My wife, Pam, and I based our marriage on living out the promises of God: “Delight yourself in the Lord and He will give you the desires of your heart, commit your way to the Lord, trust in Him and He will do it” (Psalm 37:4,5). One morning I was telling God how He had already accomplished my “desires” list after 11 years of marriage—with the exception of one thing—children.
God gently spoke deep in my heart; “Mike, am I enough for you?” What? Would this mean God was never going to give us physical children of our own?
With brutal honesty I answered, “No you are not enough, you promised us children!” Again, gently the words “am I enough?” came to mind. Was God truly enough or did my demands set my purposes in life higher than God’s? More than 20 years later, the memory of that day is strong. I decided right there in my small office to not leave the room without settling the question: Was God enough for me, or not?
After a couple of focused hours in prayer alone with God, I emerged from my office and told Pam that I didn’t think we were going to have children. Pam and I went through much anguish in our souls, wondering why God would not give us children. We struggled to define what makes a family. Were we a family although we had no children?
During that time, God spoke deeply to Pam’s heart from Isaiah 54:1: “Sing O barren one … For the children of the desolate one will be more than the children of her who is married” (ESV).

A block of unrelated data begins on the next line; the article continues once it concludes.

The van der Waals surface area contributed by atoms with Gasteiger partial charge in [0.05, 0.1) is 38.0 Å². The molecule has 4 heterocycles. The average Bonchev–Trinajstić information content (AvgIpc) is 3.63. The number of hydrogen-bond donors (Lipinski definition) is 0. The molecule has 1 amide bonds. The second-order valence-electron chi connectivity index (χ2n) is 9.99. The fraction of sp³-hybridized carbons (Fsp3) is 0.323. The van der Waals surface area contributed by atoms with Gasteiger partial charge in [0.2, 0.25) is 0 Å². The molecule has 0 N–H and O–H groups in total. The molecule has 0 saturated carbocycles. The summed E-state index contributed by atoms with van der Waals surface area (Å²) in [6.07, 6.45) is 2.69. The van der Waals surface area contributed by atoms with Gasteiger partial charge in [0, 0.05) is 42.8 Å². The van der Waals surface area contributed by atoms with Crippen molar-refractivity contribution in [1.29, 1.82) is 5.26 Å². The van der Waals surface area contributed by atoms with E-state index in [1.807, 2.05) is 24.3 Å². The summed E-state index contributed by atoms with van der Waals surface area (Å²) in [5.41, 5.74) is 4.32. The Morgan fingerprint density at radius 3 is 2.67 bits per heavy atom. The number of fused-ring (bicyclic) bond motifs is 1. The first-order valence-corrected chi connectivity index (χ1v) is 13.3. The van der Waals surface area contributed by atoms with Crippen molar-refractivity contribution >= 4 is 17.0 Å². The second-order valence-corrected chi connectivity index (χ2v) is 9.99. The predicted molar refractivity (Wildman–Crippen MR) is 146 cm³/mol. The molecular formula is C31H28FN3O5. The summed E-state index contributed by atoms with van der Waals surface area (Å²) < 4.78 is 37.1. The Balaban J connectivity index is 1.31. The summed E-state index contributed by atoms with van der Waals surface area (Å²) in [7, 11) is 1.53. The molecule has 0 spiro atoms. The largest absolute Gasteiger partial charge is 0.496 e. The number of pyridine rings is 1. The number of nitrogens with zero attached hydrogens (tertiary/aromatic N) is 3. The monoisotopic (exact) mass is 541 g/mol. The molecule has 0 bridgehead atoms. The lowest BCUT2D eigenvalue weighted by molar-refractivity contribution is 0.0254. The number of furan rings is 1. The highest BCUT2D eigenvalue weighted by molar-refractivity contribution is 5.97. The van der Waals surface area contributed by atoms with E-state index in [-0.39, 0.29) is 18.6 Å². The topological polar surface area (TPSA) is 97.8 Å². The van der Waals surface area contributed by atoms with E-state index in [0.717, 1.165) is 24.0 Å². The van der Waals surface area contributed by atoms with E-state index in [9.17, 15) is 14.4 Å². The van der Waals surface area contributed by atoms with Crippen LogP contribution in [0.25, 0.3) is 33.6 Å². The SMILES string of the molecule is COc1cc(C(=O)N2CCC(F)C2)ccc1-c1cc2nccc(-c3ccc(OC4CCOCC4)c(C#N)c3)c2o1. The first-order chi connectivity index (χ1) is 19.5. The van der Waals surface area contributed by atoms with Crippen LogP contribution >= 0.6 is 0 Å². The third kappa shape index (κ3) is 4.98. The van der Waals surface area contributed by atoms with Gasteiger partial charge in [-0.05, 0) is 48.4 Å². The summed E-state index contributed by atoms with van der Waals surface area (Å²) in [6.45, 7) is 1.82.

As I prayed for Pam through this passage, the next verse struck me: “Do not hold back, enlarge the place of your tent, stretch out!” (Isaiah 54:2). God truly was enlarging our family, as He gave us many sons in the faith from our ministry to Marines—we just needed to see our family through God’s eyes.
Throughout our 27 years of serving on staff with the Navs Military at Camp Lejeune, we poured the love of Christ into young Marines, sailors, and their families—people like Jon. Jon shares, “When I first came to Camp Lejeune I got involved with The Navigators and met Mike. He created a relationship of trust so I could share almost anything! He became like a spiritual dad and taught me so much about following Jesus!”
And the most amazing thing happened … Jon and others shared what they learned about God with others in the military, who shared with others. We do have spiritual children, grandchildren, and great grandchildren!
We don’t have to look far for people to invest in, sometimes they come ready to be discipled! When Steven* and his wife, Nancy*, recently moved to Camp Lejeune, they already knew about our ministry from others who had been through the base.
Steven shares, “I met Mike even before we were at Camp Lejeune. I knew of him from friends involved in Navs Military, and he visited a Bible study I was leading at another base. When I got orders for Camp Lejeune, I called Mike. While my wife and I still hope to have a family, we have learned the importance of spiritual children from Mike and Pam. Their kingdom-minded approach to life helps us focus on intentionality in our relationships with coworkers and neighbors. We decided to live on base while we are at Camp Lejeune, so we can connect deeply with others in the military; we consider ourselves missionaries on base.”
Pray that God continues to grow spiritual generations among those who serve in the military.